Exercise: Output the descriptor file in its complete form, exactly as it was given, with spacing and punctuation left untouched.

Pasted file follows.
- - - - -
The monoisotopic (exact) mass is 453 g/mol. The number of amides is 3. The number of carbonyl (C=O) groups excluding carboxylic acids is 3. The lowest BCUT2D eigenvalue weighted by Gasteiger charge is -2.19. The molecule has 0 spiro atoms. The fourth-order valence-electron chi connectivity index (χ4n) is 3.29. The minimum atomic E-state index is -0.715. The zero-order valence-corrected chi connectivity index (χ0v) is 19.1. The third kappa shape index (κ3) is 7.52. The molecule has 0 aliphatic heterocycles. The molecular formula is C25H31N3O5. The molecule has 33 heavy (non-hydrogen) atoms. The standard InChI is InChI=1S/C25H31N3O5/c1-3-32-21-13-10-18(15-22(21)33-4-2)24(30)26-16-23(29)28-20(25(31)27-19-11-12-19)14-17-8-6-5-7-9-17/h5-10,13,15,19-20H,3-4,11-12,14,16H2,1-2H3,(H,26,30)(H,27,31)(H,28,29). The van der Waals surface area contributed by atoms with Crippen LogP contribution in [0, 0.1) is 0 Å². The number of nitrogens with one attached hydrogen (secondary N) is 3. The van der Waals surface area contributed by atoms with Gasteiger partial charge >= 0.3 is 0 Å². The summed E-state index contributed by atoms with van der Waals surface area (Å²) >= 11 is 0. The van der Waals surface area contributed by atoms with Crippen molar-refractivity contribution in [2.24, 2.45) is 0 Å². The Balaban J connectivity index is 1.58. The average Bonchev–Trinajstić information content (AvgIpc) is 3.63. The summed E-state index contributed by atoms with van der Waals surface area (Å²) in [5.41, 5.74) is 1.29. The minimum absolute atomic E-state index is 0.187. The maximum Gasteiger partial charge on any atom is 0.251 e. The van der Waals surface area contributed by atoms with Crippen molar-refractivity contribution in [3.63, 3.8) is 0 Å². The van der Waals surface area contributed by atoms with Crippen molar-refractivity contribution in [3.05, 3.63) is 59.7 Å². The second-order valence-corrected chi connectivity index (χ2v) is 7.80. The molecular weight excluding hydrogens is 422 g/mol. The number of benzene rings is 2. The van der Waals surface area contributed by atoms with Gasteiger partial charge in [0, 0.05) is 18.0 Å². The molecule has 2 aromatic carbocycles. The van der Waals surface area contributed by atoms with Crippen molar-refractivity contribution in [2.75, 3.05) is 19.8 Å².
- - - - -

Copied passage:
The monoisotopic (exact) mass is 453 g/mol. The number of amides is 3. The number of carbonyl (C=O) groups excluding carboxylic acids is 3. The lowest BCUT2D eigenvalue weighted by Gasteiger charge is -2.19. The molecule has 0 spiro atoms. The fourth-order valence-electron chi connectivity index (χ4n) is 3.29. The minimum atomic E-state index is -0.715. The zero-order valence-corrected chi connectivity index (χ0v) is 19.1. The third kappa shape index (κ3) is 7.52. The molecule has 0 aliphatic heterocycles. The molecular formula is C25H31N3O5. The molecule has 33 heavy (non-hydrogen) atoms. The standard InChI is InChI=1S/C25H31N3O5/c1-3-32-21-13-10-18(15-22(21)33-4-2)24(30)26-16-23(29)28-20(25(31)27-19-11-12-19)14-17-8-6-5-7-9-17/h5-10,13,15,19-20H,3-4,11-12,14,16H2,1-2H3,(H,26,30)(H,27,31)(H,28,29). The van der Waals surface area contributed by atoms with Crippen LogP contribution in [0, 0.1) is 0 Å². The number of nitrogens with one attached hydrogen (secondary N) is 3. The van der Waals surface area contributed by atoms with Gasteiger partial charge >= 0.3 is 0 Å². The summed E-state index contributed by atoms with van der Waals surface area (Å²) >= 11 is 0. The van der Waals surface area contributed by atoms with Crippen molar-refractivity contribution in [2.24, 2.45) is 0 Å². The Balaban J connectivity index is 1.58. The average Bonchev–Trinajstić information content (AvgIpc) is 3.63. The summed E-state index contributed by atoms with van der Waals surface area (Å²) in [5.41, 5.74) is 1.29. The minimum absolute atomic E-state index is 0.187. The maximum Gasteiger partial charge on any atom is 0.251 e. The van der Waals surface area contributed by atoms with Crippen molar-refractivity contribution in [3.63, 3.8) is 0 Å². The van der Waals surface area contributed by atoms with Crippen molar-refractivity contribution in [3.05, 3.63) is 59.7 Å². The second-order valence-corrected chi connectivity index (χ2v) is 7.80. The molecular weight excluding hydrogens is 422 g/mol. The number of benzene rings is 2. The van der Waals surface area contributed by atoms with Gasteiger partial charge in [0, 0.05) is 18.0 Å². The molecule has 2 aromatic carbocycles. The van der Waals surface area contributed by atoms with Crippen molar-refractivity contribution in [2.75, 3.05) is 19.8 Å².